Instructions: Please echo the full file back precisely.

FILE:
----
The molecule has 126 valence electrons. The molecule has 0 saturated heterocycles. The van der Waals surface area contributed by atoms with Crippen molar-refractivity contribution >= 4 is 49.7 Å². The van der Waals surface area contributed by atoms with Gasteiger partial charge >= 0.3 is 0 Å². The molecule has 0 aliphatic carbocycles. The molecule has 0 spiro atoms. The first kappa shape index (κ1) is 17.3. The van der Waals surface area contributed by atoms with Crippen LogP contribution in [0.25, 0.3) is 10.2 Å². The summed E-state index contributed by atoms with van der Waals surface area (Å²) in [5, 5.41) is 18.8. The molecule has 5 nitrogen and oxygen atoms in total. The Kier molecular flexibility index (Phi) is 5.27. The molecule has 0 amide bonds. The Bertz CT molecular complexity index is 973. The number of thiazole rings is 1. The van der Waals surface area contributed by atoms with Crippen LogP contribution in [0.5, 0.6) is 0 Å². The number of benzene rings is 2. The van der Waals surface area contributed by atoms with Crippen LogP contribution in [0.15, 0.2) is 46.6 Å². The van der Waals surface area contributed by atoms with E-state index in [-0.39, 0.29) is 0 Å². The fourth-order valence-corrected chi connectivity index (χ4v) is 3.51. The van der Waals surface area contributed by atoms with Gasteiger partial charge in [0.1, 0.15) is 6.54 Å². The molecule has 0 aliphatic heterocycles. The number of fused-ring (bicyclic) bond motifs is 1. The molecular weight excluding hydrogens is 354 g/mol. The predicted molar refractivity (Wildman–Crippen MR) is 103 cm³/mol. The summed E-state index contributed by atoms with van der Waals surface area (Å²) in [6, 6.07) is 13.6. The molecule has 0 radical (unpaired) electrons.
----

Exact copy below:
The molecule has 126 valence electrons. The molecule has 0 saturated heterocycles. The van der Waals surface area contributed by atoms with Crippen molar-refractivity contribution >= 4 is 49.7 Å². The van der Waals surface area contributed by atoms with Gasteiger partial charge >= 0.3 is 0 Å². The molecule has 0 aliphatic carbocycles. The molecule has 0 spiro atoms. The first kappa shape index (κ1) is 17.3. The van der Waals surface area contributed by atoms with Crippen LogP contribution in [0.25, 0.3) is 10.2 Å². The summed E-state index contributed by atoms with van der Waals surface area (Å²) in [5, 5.41) is 18.8. The molecule has 5 nitrogen and oxygen atoms in total. The Kier molecular flexibility index (Phi) is 5.27. The molecule has 0 amide bonds. The Bertz CT molecular complexity index is 973. The number of thiazole rings is 1. The van der Waals surface area contributed by atoms with Crippen LogP contribution in [0.5, 0.6) is 0 Å². The number of benzene rings is 2. The van der Waals surface area contributed by atoms with Crippen LogP contribution in [0.15, 0.2) is 46.6 Å². The van der Waals surface area contributed by atoms with E-state index in [-0.39, 0.29) is 0 Å². The fourth-order valence-corrected chi connectivity index (χ4v) is 3.51. The van der Waals surface area contributed by atoms with Gasteiger partial charge in [0.1, 0.15) is 6.54 Å². The molecule has 0 aliphatic heterocycles. The number of fused-ring (bicyclic) bond motifs is 1. The molecular weight excluding hydrogens is 354 g/mol. The predicted molar refractivity (Wildman–Crippen MR) is 103 cm³/mol. The summed E-state index contributed by atoms with van der Waals surface area (Å²) in [6, 6.07) is 13.6. The molecule has 0 radical (unpaired) electrons.